It was something of a surprise to read last night of John Updike’s death on Tuesday. Updike was a mere 76, practically a youngster these days, and I’d heard no rumors that he was sick. He was though, with cancer. Thirty years ago my high school English teacher (a huge fan of Updike’s, he fought the rural-minded, easily-shocked local school board to let him teach Updike in his advanced class – and won) said that Updike would never really die because he was the type whose ghost would be an unrelenting nag.
That was uncharitable and probably not true. From what I’ve heard (living in Massachusetts, you hear about Updike all the time, it’s in the air, like carbon from outdoor barbecues in the South), he was a charming, funny man, and from what I’ve read he seems to have had an almost comic eye for silliness and the small, savory defeats that make up our smaller, less savory days.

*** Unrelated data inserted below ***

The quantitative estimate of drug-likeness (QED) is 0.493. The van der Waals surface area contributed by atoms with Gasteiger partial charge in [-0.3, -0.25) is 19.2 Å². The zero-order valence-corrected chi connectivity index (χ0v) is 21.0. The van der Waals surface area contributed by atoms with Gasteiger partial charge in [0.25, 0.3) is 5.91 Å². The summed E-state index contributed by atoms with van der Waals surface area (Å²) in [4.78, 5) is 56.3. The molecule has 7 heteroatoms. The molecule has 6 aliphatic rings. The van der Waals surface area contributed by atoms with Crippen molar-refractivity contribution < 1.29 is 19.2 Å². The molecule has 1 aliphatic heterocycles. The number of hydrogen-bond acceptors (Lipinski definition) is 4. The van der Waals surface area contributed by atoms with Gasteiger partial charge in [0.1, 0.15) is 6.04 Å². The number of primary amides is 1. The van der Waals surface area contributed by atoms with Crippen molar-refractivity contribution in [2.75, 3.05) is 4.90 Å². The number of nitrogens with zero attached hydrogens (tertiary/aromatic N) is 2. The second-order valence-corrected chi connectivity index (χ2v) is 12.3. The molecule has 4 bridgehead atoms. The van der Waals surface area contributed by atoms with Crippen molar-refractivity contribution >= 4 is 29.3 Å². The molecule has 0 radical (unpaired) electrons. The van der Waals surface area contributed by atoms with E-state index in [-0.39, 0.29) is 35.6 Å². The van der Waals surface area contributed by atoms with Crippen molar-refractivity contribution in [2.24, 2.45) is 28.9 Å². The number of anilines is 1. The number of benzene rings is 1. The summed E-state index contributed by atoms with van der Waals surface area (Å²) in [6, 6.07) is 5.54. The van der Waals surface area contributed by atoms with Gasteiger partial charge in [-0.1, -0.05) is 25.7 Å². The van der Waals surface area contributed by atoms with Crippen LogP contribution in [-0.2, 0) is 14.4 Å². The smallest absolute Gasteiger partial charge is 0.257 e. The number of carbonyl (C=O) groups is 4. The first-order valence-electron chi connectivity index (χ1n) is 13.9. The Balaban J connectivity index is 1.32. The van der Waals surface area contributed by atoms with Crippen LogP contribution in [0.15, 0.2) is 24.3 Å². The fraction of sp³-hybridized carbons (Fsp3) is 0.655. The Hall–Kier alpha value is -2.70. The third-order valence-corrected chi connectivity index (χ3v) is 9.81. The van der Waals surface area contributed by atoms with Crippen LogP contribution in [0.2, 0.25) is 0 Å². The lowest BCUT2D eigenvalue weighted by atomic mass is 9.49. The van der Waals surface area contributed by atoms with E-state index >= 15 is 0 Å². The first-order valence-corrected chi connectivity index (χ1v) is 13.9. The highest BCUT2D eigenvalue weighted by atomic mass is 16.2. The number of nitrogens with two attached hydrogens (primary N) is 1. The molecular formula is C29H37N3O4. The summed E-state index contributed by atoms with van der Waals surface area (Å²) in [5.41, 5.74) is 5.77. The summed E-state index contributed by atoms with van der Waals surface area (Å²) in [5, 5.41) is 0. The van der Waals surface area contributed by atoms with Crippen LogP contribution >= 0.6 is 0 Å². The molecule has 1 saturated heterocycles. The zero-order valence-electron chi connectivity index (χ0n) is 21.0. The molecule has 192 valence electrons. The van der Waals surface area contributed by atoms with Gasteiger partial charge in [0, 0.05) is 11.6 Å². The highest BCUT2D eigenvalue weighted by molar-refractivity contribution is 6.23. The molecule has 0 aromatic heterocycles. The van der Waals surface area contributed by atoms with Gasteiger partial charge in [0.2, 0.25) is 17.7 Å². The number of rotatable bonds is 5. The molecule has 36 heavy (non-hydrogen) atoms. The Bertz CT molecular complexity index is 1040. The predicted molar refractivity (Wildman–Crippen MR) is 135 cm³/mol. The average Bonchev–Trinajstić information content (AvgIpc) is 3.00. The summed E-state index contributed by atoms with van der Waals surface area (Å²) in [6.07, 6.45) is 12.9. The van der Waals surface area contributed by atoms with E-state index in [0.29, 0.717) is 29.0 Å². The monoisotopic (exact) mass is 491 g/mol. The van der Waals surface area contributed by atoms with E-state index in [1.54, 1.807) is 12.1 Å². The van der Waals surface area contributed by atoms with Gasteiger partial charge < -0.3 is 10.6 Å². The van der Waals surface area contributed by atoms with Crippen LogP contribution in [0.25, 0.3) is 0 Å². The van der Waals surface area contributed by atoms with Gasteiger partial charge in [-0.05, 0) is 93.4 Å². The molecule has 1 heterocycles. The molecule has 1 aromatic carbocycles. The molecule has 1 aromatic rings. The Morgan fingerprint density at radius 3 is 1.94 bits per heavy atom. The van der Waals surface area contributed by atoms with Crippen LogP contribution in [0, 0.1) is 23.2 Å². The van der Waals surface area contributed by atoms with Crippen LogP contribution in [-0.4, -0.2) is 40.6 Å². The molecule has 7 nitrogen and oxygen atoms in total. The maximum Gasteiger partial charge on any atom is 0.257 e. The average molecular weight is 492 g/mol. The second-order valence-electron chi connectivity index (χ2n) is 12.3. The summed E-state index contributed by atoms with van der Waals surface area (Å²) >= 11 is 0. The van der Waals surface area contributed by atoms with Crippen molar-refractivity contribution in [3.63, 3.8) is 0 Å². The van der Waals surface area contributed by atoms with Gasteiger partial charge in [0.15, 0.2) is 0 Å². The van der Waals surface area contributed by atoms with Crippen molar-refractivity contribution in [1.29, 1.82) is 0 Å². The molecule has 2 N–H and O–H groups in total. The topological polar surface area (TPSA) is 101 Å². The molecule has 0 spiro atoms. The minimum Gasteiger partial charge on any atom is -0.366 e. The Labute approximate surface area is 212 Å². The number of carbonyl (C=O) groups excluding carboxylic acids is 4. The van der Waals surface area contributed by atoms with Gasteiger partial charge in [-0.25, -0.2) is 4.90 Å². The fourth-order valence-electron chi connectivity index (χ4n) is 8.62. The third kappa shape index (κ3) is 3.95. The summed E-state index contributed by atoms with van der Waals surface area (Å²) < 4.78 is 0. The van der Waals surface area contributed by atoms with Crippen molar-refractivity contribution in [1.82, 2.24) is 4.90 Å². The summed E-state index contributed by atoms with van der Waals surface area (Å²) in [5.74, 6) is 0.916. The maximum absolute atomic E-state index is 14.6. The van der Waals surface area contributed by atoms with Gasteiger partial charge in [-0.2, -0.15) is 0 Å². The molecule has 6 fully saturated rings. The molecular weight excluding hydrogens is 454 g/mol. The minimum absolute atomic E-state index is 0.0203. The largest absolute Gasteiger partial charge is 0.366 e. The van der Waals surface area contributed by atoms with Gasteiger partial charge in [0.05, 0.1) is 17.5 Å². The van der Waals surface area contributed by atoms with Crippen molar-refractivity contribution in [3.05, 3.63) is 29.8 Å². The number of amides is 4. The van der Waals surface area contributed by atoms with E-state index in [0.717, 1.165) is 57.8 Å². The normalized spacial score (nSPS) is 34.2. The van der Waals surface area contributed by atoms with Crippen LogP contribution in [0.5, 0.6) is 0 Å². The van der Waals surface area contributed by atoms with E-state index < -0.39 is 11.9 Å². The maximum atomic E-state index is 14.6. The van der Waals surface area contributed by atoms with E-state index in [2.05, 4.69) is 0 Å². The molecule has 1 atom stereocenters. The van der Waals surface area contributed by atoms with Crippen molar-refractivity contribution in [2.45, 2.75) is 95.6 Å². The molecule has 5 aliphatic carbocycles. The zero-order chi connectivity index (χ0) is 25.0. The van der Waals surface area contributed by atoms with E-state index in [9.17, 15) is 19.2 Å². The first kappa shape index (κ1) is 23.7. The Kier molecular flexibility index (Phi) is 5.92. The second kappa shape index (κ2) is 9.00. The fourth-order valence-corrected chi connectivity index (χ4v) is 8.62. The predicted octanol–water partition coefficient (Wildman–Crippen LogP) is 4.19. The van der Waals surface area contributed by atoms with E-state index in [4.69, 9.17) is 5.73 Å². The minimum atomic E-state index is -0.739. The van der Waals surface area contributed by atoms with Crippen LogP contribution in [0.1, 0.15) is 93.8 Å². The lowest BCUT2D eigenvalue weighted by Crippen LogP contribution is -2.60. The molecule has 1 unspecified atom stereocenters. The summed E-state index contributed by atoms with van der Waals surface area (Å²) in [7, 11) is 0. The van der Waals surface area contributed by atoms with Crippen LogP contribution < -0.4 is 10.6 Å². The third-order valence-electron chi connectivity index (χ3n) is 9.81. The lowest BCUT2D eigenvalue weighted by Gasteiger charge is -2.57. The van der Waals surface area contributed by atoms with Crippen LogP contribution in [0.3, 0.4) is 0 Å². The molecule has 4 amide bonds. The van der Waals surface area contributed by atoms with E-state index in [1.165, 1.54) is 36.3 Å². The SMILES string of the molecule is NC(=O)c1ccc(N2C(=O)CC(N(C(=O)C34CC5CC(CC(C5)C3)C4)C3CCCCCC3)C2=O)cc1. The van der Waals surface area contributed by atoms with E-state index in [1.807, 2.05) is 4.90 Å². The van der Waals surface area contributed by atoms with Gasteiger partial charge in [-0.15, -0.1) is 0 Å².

Wherein lies the problem, of course. Updike was a maddening writer. A real wordsmith, it often didn’t seem to matter to him what he was writing about, only that he was writing. “I would write ads for deodorants or labels for catsup bottles, if I had to,” he told The Paris Review in 1967, and it too often seemed that that was precisely what he was doing. His poetry in particular (but his prose was infected with it, too) suffered (imo, of course) from a focus on matters so inconsequential that it was almost as if Updike was challenging himself to find a way to take meaningless trivia and make it sound as if it were of lasting and even global significance. Needless to say, he failed. Odes to storm windows notwithstanding, banality is banality no matter how much you weigh it down with pretty words.